A man collects water for cooking on a hillside in Welch, West Virginia.

[imgcontainer] [img:travis_dove_wv.jpg] [source]Photo by Travis Dove for the New York Times[/source] A man collects water for cooking on a hillside in Welch, West Virginia. [/imgcontainer]

How many generations of politicians and press can blame Appalachia’s economic and social problems on the decline of the coal industry – and imply that coal’s “resurrection” will improve the situation?

The New York Times’ 50th anniversary look at President Johnson’s Appalachia poverty tour features a profile of McDowell County, West Virginia. McDowell is in rough shape by just about any economic or social measure you’d like to use: population decline, family income, dependence on government relief programs like food stamps.

The culprit? Well, a 1964 TV report on Appalachian poverty that’s embedded in the Times’ story blames poverty on “the lack of industrialization and losses in the coal mining industry.”

Fifty years later, the Times story puts a new twist on the story, but it’s still the same old theme:

…Residents also identify a more insidious cause of the current social unraveling: the disappearance of the only good jobs they ever knew, in coal mining. The county was always poor. Yet family breakup did not become a calamity until the 1990s, after southern West Virginia lost its major mines in the downturn of the American steel industry.

One byproduct of blaming the economic collapse of Appalachia on the decline of coal is the implication that reviving coal will revive the region. To what? The good old days, when LBJ picked Appalachia to personify poverty in America?

– Tim Marema


An onion by any other name may taste as sweet, but only if it’s picked at the right time. At least according to Georgia’s agricultural commissioner, Gary Black. Black has drafted a rule, since stricken down by a judge, that would fine farmers up to $5,000 per box of Vidalia onions harvested and shipped before a certain date, claiming early-picked onions lose the sweetness that sets them apart. Farmers, who tend to know a thing or two about harvesting, aren’t super excited about someone telling them when to pull their crops from the ground. Black, however, is enforcing the rule while the state appeals the judge’s ruling.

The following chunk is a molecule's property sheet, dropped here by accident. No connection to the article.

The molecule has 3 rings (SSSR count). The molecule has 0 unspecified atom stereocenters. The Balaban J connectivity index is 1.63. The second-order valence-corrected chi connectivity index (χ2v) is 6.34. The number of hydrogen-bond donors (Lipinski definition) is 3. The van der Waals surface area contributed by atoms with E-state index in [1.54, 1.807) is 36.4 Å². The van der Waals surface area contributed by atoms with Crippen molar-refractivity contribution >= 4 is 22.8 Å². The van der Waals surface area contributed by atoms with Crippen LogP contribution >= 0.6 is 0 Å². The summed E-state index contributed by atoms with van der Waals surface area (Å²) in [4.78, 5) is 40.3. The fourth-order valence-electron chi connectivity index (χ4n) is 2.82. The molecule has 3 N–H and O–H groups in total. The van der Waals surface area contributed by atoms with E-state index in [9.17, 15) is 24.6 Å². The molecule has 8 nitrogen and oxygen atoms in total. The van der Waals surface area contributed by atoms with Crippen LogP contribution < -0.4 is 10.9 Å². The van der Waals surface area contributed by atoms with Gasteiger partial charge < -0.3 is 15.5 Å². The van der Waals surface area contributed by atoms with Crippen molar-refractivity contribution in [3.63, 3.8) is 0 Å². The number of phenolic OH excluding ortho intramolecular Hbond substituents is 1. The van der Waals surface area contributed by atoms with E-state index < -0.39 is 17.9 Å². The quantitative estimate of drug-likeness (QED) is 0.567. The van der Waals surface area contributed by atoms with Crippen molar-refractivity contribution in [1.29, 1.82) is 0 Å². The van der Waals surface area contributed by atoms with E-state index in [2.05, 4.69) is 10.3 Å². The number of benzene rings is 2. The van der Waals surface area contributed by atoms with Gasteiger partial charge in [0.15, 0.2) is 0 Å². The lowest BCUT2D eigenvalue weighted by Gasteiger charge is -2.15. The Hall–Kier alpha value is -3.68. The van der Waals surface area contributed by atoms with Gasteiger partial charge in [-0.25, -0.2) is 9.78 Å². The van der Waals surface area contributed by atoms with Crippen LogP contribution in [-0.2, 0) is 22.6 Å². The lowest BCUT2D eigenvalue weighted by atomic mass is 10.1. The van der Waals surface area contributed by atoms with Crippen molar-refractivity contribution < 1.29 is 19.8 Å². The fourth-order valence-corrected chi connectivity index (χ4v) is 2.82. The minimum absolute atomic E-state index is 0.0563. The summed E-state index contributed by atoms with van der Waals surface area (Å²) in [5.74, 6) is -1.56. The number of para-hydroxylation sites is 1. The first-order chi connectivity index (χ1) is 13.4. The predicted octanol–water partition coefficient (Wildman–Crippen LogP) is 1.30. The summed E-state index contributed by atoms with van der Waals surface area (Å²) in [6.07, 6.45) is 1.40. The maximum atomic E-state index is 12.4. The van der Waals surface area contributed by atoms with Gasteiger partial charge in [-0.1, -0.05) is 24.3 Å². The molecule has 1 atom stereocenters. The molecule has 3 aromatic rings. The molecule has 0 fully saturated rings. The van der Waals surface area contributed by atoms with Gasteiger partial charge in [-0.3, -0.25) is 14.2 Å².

Shares of TransCanada – the company that’s trying to build the Keystone XL pipeline – fell 3.3% Monday morning after Friday’s announcement from the State Department that it was delaying a decision on approval of the controversial project.

The State Department said it will wait on a ruling from the Nebraska Supreme Court before it decides whether to give the project the green light. The Nebraska court is considering an argument from landowners that the Legislature sidestepped the state constitution in giving the governor the authority to approve the pipeline’s route through the state. The pipeline would carry tar-sands crude oil from Canada to refineries along the Gulf of Mexico.

The delay will postpone a final decision on the pipeline until after the November midterm elections. Bloomberg reports:

David Domina, an Omaha lawyer representing the landowners who brought the lawsuit against the pipeline, said the case won’t be argued before the Nebraska high court until September or October. After that, a decision wouldn’t come until months later, he said.

“It’s a case that involves some complexity,” Domina said.

So far, the national political analysis of the State Department’s delay focuses on bifurcation within the Democratic Party, where Democratic Senators in conservative states are whacking Obama for the delay while environmentalists in the party push Obama to kill the pipeline. There’s little mention of the Nebraska landowners behind the lawsuit and their attorney, Domina, who also happens to be a Democratic candidate for the U.S. Senate. At this point the press seems more comfortable attributing the delay to coastal, urban environmentalists than to anyone in Nebraska.


The USDA recently announced the creation of a for-profit company, the Rural Business Investment Company, with the mission of pumping investment capital into agricultural businesses in rural areas. The $150 million program will use money from eight borrower-owned Farm Credit banks to set up an investment fund that will be used to support businesses that have gotten off the ground but may need a little push as they try to expand.

Along with the investment fund, the White House Rural Council is holding an ‘Investing in Rural America’ conference this summer with hopes of enticing businesses to invest in rural America. 

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